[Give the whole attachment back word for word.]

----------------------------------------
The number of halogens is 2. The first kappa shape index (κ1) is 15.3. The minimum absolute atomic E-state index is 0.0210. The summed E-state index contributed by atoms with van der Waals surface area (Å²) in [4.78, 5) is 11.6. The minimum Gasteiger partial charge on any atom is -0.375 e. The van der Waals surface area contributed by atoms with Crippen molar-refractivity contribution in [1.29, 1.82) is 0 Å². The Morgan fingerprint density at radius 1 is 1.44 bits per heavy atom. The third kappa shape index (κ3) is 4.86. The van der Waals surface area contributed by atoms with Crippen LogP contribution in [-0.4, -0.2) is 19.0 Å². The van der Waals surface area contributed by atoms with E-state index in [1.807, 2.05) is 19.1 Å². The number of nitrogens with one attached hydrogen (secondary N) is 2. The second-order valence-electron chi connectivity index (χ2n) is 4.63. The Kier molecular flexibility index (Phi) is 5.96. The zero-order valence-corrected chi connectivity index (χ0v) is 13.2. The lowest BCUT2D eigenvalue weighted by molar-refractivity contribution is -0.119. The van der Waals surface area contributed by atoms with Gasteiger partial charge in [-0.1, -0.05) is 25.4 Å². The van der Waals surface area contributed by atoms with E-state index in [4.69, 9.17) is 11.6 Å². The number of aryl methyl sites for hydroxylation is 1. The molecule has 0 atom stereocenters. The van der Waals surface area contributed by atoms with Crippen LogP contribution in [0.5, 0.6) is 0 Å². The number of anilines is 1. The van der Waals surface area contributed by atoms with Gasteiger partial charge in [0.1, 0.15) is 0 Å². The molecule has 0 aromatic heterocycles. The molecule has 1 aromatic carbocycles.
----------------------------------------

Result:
The number of halogens is 2. The first kappa shape index (κ1) is 15.3. The minimum absolute atomic E-state index is 0.0210. The summed E-state index contributed by atoms with van der Waals surface area (Å²) in [4.78, 5) is 11.6. The minimum Gasteiger partial charge on any atom is -0.375 e. The van der Waals surface area contributed by atoms with Crippen molar-refractivity contribution in [1.29, 1.82) is 0 Å². The Morgan fingerprint density at radius 1 is 1.44 bits per heavy atom. The third kappa shape index (κ3) is 4.86. The van der Waals surface area contributed by atoms with Crippen LogP contribution in [-0.4, -0.2) is 19.0 Å². The van der Waals surface area contributed by atoms with E-state index in [1.807, 2.05) is 19.1 Å². The number of nitrogens with one attached hydrogen (secondary N) is 2. The second-order valence-electron chi connectivity index (χ2n) is 4.63. The Kier molecular flexibility index (Phi) is 5.96. The zero-order valence-corrected chi connectivity index (χ0v) is 13.2. The lowest BCUT2D eigenvalue weighted by molar-refractivity contribution is -0.119. The van der Waals surface area contributed by atoms with Gasteiger partial charge in [-0.1, -0.05) is 25.4 Å². The van der Waals surface area contributed by atoms with E-state index in [4.69, 9.17) is 11.6 Å². The number of aryl methyl sites for hydroxylation is 1. The molecule has 0 atom stereocenters. The van der Waals surface area contributed by atoms with Crippen LogP contribution in [0.5, 0.6) is 0 Å². The number of anilines is 1. The van der Waals surface area contributed by atoms with Gasteiger partial charge in [0.1, 0.15) is 0 Å². The molecule has 0 aromatic heterocycles. The molecule has 1 aromatic carbocycles.